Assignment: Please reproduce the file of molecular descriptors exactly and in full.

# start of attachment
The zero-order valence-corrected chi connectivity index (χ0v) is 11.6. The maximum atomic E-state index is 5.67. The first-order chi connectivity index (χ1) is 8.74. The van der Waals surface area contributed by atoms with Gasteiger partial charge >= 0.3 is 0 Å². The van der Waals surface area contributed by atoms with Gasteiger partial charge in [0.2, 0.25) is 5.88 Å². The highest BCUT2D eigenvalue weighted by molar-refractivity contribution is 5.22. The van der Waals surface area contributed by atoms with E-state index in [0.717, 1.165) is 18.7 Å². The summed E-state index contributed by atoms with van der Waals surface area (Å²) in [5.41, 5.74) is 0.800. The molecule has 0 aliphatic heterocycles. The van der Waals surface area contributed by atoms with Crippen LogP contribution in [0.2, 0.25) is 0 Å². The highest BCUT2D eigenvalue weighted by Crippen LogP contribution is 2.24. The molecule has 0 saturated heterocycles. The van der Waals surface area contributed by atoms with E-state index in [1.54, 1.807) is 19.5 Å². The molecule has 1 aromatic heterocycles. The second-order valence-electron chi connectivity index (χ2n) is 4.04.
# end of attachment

The zero-order valence-corrected chi connectivity index (χ0v) is 11.6. The maximum atomic E-state index is 5.67. The first-order chi connectivity index (χ1) is 8.74. The van der Waals surface area contributed by atoms with Gasteiger partial charge >= 0.3 is 0 Å². The van der Waals surface area contributed by atoms with Gasteiger partial charge in [0.2, 0.25) is 5.88 Å². The highest BCUT2D eigenvalue weighted by molar-refractivity contribution is 5.22. The van der Waals surface area contributed by atoms with E-state index in [0.717, 1.165) is 18.7 Å². The summed E-state index contributed by atoms with van der Waals surface area (Å²) in [5.41, 5.74) is 0.800. The molecule has 0 aliphatic heterocycles. The van der Waals surface area contributed by atoms with Crippen LogP contribution in [0.2, 0.25) is 0 Å². The highest BCUT2D eigenvalue weighted by Crippen LogP contribution is 2.24. The molecule has 0 saturated heterocycles. The van der Waals surface area contributed by atoms with E-state index in [1.54, 1.807) is 19.5 Å². The molecule has 1 aromatic heterocycles. The second-order valence-electron chi connectivity index (χ2n) is 4.04.